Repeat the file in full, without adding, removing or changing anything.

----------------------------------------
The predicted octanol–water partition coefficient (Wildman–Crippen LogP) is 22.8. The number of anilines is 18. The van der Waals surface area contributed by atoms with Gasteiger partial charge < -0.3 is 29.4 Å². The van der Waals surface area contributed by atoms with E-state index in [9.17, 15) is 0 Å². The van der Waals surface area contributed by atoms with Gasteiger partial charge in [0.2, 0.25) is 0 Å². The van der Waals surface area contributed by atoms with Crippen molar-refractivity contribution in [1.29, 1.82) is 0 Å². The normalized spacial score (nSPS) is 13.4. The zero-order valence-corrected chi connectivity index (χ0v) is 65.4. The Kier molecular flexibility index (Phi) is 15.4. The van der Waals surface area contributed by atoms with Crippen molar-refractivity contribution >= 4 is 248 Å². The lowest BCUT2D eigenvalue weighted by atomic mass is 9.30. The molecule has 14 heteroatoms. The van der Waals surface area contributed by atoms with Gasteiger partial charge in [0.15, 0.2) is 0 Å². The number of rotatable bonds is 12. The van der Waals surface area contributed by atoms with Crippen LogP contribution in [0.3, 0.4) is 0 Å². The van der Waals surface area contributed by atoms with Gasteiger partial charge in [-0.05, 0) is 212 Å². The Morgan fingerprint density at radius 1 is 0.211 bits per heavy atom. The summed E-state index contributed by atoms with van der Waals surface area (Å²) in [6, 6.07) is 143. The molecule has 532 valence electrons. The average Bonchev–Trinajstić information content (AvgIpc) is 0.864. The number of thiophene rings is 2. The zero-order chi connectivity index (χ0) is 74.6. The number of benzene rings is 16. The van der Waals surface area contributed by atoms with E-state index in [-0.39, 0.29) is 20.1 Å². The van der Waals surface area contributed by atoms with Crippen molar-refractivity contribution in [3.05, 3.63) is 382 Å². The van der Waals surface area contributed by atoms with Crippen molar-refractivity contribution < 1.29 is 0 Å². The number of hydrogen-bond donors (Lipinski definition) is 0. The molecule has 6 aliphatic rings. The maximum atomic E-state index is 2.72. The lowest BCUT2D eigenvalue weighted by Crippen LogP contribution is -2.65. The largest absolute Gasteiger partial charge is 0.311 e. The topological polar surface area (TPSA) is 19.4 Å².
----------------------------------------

The predicted octanol–water partition coefficient (Wildman–Crippen LogP) is 22.8. The number of anilines is 18. The van der Waals surface area contributed by atoms with Gasteiger partial charge < -0.3 is 29.4 Å². The van der Waals surface area contributed by atoms with E-state index in [9.17, 15) is 0 Å². The van der Waals surface area contributed by atoms with Gasteiger partial charge in [0.2, 0.25) is 0 Å². The van der Waals surface area contributed by atoms with Crippen molar-refractivity contribution in [1.29, 1.82) is 0 Å². The normalized spacial score (nSPS) is 13.4. The zero-order valence-corrected chi connectivity index (χ0v) is 65.4. The Kier molecular flexibility index (Phi) is 15.4. The van der Waals surface area contributed by atoms with Crippen molar-refractivity contribution >= 4 is 248 Å². The lowest BCUT2D eigenvalue weighted by atomic mass is 9.30. The molecule has 14 heteroatoms. The van der Waals surface area contributed by atoms with Gasteiger partial charge in [0.15, 0.2) is 0 Å². The number of rotatable bonds is 12. The van der Waals surface area contributed by atoms with Crippen LogP contribution in [0.3, 0.4) is 0 Å². The van der Waals surface area contributed by atoms with Gasteiger partial charge in [-0.05, 0) is 212 Å². The Morgan fingerprint density at radius 1 is 0.211 bits per heavy atom. The summed E-state index contributed by atoms with van der Waals surface area (Å²) in [6, 6.07) is 143. The molecule has 532 valence electrons. The average Bonchev–Trinajstić information content (AvgIpc) is 0.864. The number of thiophene rings is 2. The zero-order chi connectivity index (χ0) is 74.6. The number of benzene rings is 16. The van der Waals surface area contributed by atoms with E-state index in [-0.39, 0.29) is 20.1 Å². The van der Waals surface area contributed by atoms with Crippen molar-refractivity contribution in [3.05, 3.63) is 382 Å². The van der Waals surface area contributed by atoms with Crippen molar-refractivity contribution < 1.29 is 0 Å². The number of hydrogen-bond donors (Lipinski definition) is 0. The molecule has 6 aliphatic rings. The maximum atomic E-state index is 2.72. The lowest BCUT2D eigenvalue weighted by Crippen LogP contribution is -2.65. The largest absolute Gasteiger partial charge is 0.311 e. The topological polar surface area (TPSA) is 19.4 Å².